Read James 5
Focus on verse 12
Ironically, every time a person steps into a witness stand to testify in an American courtroom, the legal system of this “Christian” nation causes the said witness to do something forbidden within the very book they are asked to place their right hand on as they are asked to do it. I believe the process unfolds in a manner very similar to the following:
The witness is asked to place his or her right hand upon a Bible, and then they are asked, “Do you swear to tell the truth, the whole truth and nothing but the truth, so help me God”? To which they are to answer affirmatively before they take the stand where they are questioned. The purpose of this obviously is to discourage the witness from distorting the truth in the courtroom. If a witness is proven to have lied under oath, there can be serious legal consequences for the witness.
In today’s reading James admonishes those who follow Jesus not to swear by anything, but to let their testimony and reputation speak for itself.
But above all, my brothers, do not swear, either by heaven or by earth or by any other oath, but let your “yes” be yes and your “no” be no, so that you may not fall under condemnation. (v. 12)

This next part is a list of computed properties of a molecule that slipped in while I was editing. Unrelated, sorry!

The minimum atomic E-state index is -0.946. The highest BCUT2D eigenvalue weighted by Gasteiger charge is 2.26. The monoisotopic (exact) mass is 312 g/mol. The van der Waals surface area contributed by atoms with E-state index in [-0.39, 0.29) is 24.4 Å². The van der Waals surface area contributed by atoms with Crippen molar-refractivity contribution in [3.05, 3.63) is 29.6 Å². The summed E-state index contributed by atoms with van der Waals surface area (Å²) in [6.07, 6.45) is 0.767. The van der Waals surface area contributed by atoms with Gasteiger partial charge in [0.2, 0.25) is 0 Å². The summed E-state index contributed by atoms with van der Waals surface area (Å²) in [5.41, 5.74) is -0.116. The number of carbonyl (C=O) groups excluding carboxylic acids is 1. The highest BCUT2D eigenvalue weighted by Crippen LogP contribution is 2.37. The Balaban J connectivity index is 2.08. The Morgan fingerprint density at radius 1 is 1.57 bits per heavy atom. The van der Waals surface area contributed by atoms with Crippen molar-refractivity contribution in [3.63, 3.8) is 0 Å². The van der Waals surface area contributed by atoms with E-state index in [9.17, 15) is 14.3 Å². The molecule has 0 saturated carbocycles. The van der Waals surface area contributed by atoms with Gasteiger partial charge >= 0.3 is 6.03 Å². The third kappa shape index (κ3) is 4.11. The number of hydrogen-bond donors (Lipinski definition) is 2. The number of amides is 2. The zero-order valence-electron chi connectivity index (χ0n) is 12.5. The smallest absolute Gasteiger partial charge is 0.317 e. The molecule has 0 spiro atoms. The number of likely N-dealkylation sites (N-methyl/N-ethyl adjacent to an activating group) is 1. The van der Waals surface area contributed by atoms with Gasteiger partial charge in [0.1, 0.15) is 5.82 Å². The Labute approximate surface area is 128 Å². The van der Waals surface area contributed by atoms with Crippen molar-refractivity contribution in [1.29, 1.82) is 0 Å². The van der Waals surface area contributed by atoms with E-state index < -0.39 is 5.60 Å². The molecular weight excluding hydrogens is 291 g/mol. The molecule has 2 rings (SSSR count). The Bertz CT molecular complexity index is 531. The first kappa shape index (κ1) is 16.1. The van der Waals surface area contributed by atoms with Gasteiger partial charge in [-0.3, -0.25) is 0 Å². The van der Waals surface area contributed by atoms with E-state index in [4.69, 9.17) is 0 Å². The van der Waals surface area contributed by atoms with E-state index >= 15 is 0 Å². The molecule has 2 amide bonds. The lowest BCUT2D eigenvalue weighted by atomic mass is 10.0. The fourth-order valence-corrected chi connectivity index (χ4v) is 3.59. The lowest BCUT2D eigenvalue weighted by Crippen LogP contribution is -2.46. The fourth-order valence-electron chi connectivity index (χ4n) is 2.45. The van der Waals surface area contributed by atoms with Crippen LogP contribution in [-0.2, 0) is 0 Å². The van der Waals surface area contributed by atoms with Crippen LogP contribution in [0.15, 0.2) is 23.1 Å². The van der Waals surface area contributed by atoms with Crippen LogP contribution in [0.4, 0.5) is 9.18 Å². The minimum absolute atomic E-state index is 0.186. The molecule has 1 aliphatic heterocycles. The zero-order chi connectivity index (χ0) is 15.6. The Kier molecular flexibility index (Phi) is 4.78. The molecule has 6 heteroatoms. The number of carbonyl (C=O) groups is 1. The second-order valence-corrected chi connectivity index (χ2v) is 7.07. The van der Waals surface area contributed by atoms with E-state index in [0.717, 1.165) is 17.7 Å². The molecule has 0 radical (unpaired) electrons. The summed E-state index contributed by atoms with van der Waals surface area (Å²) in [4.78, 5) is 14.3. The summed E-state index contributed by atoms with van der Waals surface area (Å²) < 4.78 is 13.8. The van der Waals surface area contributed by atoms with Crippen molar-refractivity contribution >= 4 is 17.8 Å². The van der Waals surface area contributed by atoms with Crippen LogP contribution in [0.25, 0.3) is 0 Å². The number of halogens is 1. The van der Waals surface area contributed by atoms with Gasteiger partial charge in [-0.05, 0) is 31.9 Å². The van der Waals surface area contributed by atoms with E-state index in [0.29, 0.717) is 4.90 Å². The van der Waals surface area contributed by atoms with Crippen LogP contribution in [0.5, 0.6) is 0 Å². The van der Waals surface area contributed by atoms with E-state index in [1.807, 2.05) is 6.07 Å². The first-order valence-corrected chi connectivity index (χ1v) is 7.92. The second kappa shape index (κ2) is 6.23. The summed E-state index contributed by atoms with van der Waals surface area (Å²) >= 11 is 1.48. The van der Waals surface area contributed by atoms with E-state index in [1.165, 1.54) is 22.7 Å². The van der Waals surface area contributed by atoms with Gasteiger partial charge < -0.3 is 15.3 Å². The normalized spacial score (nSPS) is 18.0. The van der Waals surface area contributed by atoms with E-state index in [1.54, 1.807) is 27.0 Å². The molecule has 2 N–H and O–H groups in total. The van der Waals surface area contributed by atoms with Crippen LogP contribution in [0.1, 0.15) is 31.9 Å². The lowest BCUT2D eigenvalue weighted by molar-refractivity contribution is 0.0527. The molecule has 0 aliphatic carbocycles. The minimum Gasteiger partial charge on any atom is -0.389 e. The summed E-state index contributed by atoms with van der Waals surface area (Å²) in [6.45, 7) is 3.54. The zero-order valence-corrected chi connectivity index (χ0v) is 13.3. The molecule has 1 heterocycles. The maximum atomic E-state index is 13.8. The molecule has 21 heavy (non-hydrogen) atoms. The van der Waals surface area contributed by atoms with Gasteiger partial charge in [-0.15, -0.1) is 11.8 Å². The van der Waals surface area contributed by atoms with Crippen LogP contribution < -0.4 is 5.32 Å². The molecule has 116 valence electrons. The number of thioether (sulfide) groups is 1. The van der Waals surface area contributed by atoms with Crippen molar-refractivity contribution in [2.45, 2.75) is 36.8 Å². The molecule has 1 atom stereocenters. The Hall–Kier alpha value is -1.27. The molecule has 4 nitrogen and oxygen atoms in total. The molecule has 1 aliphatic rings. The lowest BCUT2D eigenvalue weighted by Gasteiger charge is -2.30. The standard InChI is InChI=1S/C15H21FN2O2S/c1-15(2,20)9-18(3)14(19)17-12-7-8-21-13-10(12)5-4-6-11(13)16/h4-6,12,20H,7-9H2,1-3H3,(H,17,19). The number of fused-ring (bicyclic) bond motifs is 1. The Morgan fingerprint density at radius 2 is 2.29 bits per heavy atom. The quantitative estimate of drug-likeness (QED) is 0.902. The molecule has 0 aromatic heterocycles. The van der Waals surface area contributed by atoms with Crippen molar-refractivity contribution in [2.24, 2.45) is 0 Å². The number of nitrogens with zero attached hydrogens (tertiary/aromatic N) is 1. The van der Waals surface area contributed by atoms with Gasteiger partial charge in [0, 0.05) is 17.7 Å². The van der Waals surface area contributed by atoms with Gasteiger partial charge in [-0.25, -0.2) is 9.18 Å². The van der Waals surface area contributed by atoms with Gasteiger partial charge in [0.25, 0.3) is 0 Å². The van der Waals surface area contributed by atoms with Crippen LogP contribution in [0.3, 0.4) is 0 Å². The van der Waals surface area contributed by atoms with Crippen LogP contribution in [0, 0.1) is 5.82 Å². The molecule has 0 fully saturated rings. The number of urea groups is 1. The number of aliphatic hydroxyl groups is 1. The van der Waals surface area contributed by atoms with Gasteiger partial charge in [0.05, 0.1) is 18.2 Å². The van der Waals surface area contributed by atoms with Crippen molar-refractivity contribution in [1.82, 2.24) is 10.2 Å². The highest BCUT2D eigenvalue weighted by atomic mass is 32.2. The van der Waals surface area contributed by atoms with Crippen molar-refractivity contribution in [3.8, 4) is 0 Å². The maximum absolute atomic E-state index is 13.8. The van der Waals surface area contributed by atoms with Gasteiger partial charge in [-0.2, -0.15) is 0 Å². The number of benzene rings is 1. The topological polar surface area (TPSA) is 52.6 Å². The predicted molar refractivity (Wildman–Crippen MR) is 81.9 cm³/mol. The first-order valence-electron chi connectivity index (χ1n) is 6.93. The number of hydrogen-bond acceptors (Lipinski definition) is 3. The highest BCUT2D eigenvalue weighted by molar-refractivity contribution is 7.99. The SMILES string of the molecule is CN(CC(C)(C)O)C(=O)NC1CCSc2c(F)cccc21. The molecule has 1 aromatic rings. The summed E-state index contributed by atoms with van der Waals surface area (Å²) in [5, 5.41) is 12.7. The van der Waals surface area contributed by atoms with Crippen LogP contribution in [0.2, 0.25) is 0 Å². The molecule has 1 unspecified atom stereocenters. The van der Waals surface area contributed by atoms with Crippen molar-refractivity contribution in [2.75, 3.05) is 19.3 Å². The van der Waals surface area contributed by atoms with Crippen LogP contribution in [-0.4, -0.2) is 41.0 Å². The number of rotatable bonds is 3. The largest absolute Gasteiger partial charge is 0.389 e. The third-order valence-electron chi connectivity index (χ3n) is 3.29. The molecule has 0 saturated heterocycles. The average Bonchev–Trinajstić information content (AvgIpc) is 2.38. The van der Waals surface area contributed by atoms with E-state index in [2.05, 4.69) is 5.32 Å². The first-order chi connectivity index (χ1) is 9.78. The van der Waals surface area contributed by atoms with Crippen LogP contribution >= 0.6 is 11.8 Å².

I believe the point of this is at least in part that if a person must swear on a Bible to tell the truth in a courtroom, the logical assumption is that there might be places where the person in question might not inclined to tell the truth. In the case of one who claims to be a follower of Jesus, the assumption should be that we always do our best to tell the truth, whether we are in a courtroom or not. For those of us who have the Spirit of God resident within us, it should be against our nature to tell a lie. To agree to swear on a Bible not disobeys this command issued by James, but it casts doubt on the persons integrity by implying their word can only can be trusted fully when under oath I have not seen it done for quite some time, but I do recall some courtrooms making allowance for a person to “affirm” to tell the truth rather tan to “swear” specifically out of respect for those who felt they were being compelled to sin by swearing on a Bible.
Perhaps what I find most ironic in all this is that despite this effort to have witnesses swear to tell the truth, our courts seem to be notorious for finding ways to distort the truth without technically breaking the law. If I recall correctly Jesus had some strong words for the Lawyers and scribes of His day who did this sort of thing. Seems to me He called them things like “snakes” and “whitewashed tombs”.
There is much to be said for a consistent life of integrity that testifies to the character of a person who’s yes means yes, and who’s no means no. When we begin to play with words and debate at great length what the meaning of the word “is” is, it my sound clever, and it my result in keeping a guilty person from being convicted, but it distorts the truth and injustice is never far behind.